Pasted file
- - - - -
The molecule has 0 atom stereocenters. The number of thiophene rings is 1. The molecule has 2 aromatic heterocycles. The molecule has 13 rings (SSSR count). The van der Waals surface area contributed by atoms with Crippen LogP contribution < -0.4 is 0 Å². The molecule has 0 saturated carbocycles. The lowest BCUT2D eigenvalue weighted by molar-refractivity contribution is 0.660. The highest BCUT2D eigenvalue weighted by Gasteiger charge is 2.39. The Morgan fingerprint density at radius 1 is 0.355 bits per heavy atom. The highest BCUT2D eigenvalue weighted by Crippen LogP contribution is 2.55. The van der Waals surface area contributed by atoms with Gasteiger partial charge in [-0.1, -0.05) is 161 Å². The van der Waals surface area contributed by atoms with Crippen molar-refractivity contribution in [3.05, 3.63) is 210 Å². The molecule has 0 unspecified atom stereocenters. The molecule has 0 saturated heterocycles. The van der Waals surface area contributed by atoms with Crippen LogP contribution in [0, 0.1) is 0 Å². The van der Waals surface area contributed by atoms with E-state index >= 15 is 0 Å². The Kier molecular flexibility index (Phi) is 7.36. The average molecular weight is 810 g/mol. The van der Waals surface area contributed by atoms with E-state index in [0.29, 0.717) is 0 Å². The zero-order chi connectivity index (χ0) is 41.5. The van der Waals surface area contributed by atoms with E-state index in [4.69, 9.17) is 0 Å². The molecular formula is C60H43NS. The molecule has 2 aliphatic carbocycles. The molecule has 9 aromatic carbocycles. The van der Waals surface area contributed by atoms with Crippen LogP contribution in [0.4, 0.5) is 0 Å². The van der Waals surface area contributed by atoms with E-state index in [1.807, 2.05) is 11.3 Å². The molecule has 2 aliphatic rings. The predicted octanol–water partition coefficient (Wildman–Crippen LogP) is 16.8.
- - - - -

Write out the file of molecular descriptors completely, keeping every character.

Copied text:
The molecule has 0 atom stereocenters. The number of thiophene rings is 1. The molecule has 2 aromatic heterocycles. The molecule has 13 rings (SSSR count). The van der Waals surface area contributed by atoms with Crippen LogP contribution < -0.4 is 0 Å². The molecule has 0 saturated carbocycles. The lowest BCUT2D eigenvalue weighted by molar-refractivity contribution is 0.660. The highest BCUT2D eigenvalue weighted by Gasteiger charge is 2.39. The Morgan fingerprint density at radius 1 is 0.355 bits per heavy atom. The highest BCUT2D eigenvalue weighted by Crippen LogP contribution is 2.55. The van der Waals surface area contributed by atoms with Gasteiger partial charge in [-0.1, -0.05) is 161 Å². The van der Waals surface area contributed by atoms with Crippen molar-refractivity contribution in [3.05, 3.63) is 210 Å². The molecule has 0 unspecified atom stereocenters. The molecule has 0 saturated heterocycles. The van der Waals surface area contributed by atoms with Crippen LogP contribution in [0, 0.1) is 0 Å². The van der Waals surface area contributed by atoms with E-state index >= 15 is 0 Å². The Kier molecular flexibility index (Phi) is 7.36. The average molecular weight is 810 g/mol. The van der Waals surface area contributed by atoms with E-state index in [0.29, 0.717) is 0 Å². The zero-order chi connectivity index (χ0) is 41.5. The van der Waals surface area contributed by atoms with E-state index in [4.69, 9.17) is 0 Å². The molecular formula is C60H43NS. The molecule has 2 aliphatic carbocycles. The molecule has 9 aromatic carbocycles. The van der Waals surface area contributed by atoms with Crippen LogP contribution in [0.4, 0.5) is 0 Å². The van der Waals surface area contributed by atoms with E-state index in [1.807, 2.05) is 11.3 Å². The molecule has 2 aliphatic rings. The predicted octanol–water partition coefficient (Wildman–Crippen LogP) is 16.8.